Second Amendment Debate

Written by BG Howard

July 27, 2022

It has been brought to my attention that I spent many Saturdays as a child roaming the woods of rural Appling County, Georgia hunting unsuspecting squirrels, rabbits, and deer.  It’s considered something of a right of passage when a twelve-year-old is presented with his first rifle by his dad or an uncle.  However, an effort to keep weapons from those who harbor hatred for complete strangers (as the unfortunate result of some occurrence over which their victims had no control) could someday jeopardize that endearing ritual.

Since its adoption on December 15, 1791, the Constitution’s second amendment has been the center of numerous controversial debates.  The second of the first ten amendments, known as the Bill of Rights, grants each citizen of the United States the right to bear arms.  It’s an issue that has plagued virtually every occupant of the oval office since.  The topic of gun control has, again, emerged as a defining rostrum amidst the politicians charged with administering the nation.

With all the incidents of mass shootings, a general increase in the amount of gun violence and other concerns, an express focus on gun control has, again, emerged as one of the prevailing political issues.  In the face of a bipartisan Congress that had refused to pass desperately needed legislation, public pressure consistently mounted against gun manufacturers.  Then president, Barack Obama signed an executive order several years ago in effort to tighten the “loop holes” that allowed small-volume gun dealers, on-line peddlers, and those who sell weapons at gun/trade shows by way of a rarely used tool available only to the oval office.  The former president had signed an executive order aimed at applying restrictions on those who market everything from hand guns to semi-automatic rifles to anyone who is of age.  President Obama initiated the order mandating background checks on any individual who desired to purchase a weapon.  He also sought tighter regulations governing guns “lost in transit” when being shipped to perspective buyers as well as better tracking of stolen guns.

This action took shape as the result of increased shootings over a period of several years that had, to that point, claimed the lives of many innocent children and adults.  President Obama listed the incident at Sandy Hook Elementary School in Connecticut during 2012 when twenty first graders lost their lives at the hands of a gunman.  The church shooting in Charleston, SC. was exampled along with mass shootings in San Bernardino, CA and others that had, and continue, to grip the nation.

There is some difficulty understanding why our Congressmen have such a challenge agreeing on the fact that these type incidents are grossly detrimental.  We have politicians who are supportive of gun control backed by organizations like the NRA, that seem to be adamantly against the idea of saving lives.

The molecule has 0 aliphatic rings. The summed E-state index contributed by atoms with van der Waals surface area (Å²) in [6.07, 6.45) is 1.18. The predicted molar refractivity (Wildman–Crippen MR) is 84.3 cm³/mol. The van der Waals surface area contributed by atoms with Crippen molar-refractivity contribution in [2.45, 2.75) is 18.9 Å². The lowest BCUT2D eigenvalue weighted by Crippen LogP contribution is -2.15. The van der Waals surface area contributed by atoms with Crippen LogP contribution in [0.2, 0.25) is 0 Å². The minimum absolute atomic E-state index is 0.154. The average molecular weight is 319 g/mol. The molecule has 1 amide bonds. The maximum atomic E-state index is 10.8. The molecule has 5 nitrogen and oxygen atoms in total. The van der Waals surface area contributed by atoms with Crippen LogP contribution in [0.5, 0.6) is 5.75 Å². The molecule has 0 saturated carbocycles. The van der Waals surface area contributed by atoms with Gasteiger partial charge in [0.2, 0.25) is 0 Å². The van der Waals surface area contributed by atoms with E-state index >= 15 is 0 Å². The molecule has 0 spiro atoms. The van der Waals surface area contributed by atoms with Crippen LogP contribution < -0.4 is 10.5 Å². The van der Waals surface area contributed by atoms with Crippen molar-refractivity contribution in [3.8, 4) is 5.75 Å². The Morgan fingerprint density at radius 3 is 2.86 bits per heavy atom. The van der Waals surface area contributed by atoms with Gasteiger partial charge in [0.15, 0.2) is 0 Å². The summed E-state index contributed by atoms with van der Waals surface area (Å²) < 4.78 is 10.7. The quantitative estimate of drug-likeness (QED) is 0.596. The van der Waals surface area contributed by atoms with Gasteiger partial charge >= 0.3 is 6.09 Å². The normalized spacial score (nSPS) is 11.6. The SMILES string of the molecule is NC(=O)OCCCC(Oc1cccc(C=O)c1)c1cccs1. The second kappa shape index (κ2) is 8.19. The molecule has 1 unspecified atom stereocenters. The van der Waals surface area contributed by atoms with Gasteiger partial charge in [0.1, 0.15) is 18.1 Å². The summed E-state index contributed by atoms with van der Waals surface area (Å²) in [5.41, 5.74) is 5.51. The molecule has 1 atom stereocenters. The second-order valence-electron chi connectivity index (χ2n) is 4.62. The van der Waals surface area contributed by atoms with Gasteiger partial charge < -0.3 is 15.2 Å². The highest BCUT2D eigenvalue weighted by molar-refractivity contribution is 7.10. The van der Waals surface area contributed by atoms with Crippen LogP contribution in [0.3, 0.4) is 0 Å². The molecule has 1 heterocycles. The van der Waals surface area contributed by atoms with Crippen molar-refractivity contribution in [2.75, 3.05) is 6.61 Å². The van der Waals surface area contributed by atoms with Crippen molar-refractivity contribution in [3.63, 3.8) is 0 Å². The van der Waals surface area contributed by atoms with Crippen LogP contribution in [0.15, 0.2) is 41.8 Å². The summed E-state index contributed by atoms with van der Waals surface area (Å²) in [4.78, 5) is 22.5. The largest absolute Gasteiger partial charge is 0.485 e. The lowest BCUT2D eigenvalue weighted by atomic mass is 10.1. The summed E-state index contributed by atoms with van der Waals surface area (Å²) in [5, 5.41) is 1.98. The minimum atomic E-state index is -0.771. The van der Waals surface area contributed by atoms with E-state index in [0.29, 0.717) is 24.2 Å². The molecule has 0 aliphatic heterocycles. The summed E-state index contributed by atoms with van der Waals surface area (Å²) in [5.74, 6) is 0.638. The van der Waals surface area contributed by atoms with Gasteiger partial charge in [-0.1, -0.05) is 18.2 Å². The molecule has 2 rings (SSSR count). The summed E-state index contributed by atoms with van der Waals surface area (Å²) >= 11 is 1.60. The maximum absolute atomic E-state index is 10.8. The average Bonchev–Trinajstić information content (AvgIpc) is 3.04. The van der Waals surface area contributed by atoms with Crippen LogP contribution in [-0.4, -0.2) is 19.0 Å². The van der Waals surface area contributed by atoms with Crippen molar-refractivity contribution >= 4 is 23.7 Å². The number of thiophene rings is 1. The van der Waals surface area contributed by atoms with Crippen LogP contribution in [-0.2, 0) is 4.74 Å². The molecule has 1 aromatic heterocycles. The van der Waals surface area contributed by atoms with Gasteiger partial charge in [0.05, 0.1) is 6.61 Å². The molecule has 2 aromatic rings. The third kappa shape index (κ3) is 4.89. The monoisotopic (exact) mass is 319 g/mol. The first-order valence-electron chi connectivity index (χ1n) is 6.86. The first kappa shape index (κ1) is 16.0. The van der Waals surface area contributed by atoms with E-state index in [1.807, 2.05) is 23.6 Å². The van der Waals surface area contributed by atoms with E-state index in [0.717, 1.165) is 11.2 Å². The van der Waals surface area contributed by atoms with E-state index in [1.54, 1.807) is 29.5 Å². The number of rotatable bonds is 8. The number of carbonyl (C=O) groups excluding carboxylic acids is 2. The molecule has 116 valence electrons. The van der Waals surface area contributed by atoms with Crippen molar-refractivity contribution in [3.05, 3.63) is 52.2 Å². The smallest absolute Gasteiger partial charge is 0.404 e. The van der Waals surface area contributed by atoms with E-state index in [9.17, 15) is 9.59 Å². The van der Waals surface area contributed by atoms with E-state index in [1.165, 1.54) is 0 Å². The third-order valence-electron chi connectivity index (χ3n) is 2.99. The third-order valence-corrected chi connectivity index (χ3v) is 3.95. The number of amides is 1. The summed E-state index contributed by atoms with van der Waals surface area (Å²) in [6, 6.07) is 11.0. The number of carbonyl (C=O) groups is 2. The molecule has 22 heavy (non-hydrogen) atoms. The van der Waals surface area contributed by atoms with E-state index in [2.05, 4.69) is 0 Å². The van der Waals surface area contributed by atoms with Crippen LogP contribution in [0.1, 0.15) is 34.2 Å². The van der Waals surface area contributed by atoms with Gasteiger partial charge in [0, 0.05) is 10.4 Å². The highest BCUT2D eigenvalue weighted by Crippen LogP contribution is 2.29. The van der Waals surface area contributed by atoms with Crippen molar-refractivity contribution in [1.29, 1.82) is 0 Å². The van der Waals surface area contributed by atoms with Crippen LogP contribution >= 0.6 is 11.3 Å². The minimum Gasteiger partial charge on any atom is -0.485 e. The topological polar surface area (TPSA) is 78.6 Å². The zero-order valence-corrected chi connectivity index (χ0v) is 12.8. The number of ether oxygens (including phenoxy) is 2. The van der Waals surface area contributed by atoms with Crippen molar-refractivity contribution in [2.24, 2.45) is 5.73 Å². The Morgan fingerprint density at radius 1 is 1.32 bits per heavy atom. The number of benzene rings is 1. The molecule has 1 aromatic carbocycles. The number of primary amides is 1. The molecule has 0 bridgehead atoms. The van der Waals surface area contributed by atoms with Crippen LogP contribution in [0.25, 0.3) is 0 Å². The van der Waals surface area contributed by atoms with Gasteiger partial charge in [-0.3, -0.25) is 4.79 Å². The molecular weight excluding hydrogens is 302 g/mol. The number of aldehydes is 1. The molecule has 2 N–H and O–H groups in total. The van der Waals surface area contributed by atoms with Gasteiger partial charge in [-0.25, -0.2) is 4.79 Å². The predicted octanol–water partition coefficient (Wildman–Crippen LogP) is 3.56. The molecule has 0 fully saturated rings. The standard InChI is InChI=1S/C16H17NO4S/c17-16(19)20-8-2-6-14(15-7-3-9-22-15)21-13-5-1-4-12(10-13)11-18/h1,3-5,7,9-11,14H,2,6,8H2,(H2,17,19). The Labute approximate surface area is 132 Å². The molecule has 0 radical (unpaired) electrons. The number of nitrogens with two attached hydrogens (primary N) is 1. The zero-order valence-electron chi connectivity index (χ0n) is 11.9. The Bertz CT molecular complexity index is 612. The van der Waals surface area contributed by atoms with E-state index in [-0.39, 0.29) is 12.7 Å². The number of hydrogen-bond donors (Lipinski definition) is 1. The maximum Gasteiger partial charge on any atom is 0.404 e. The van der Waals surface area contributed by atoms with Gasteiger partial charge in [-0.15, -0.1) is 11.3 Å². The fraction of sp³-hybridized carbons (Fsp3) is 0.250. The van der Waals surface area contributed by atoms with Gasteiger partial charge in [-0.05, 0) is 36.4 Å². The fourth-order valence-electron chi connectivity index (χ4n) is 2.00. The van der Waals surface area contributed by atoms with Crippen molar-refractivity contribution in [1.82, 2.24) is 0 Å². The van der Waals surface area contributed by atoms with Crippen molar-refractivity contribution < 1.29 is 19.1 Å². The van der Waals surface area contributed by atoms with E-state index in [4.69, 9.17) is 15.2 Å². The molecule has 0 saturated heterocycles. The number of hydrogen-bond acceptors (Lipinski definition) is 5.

Granted, the second amendment does guarantee Americans the right to bear arms but it never said the privilege should be without regulation.  In United States v. Cruikshank (1876), the Supreme Court of the United States ruled that, “The right to bear arms is not granted by the Constitution; neither is it in any manner dependent upon that instrument for its existence” and limited the applicability of the Second Amendment to the federal government.  In United States v. Miller (1939), the Supreme Court ruled that the federal government and the states could limit any weapon types not having a “reasonable relationship to the preservation or efficiency of a well regulated militia.”

In the twenty-first century, the second amendment has been subjected to renewed academic inquiry and judicial interest.  In District of Columbia v. Heller (2008), the Supreme Court handed down a landmark decision that held the amendment protects an individual’s right to possess and carry firearms.

To get a better understanding, I’ve taken the time to scrutinize the second; every relative amendment, constitutional article and reference concerning that legislation during the past week and-a-half.  In short, it’s mind-boggling to see the sheer complexities fostered by all the political foolery those who represent the people of this country have been shoveling concerning gun control for nearly two hundred and sixty years.

Is it really too much to ask for business owners to conduct background checks on individuals wanting to purchase a weapon that can potentially be used to snuff out an innocent life?  Instead of passing more laws, why not simply enforce those already in effect and grasp the reigns of these “freedoms” that are most often taken too liberally.  Every law abiding citizen should be willing to do whatever is necessary to protect society from the mere possibility of a dangerous radical becoming a viable threat to anyone.  I am all for the freedoms allowed by fulfillment of the American dream but liberty in the absence of law inevitably fosters anarchy.  I could be wrong but it’s just something to consider.

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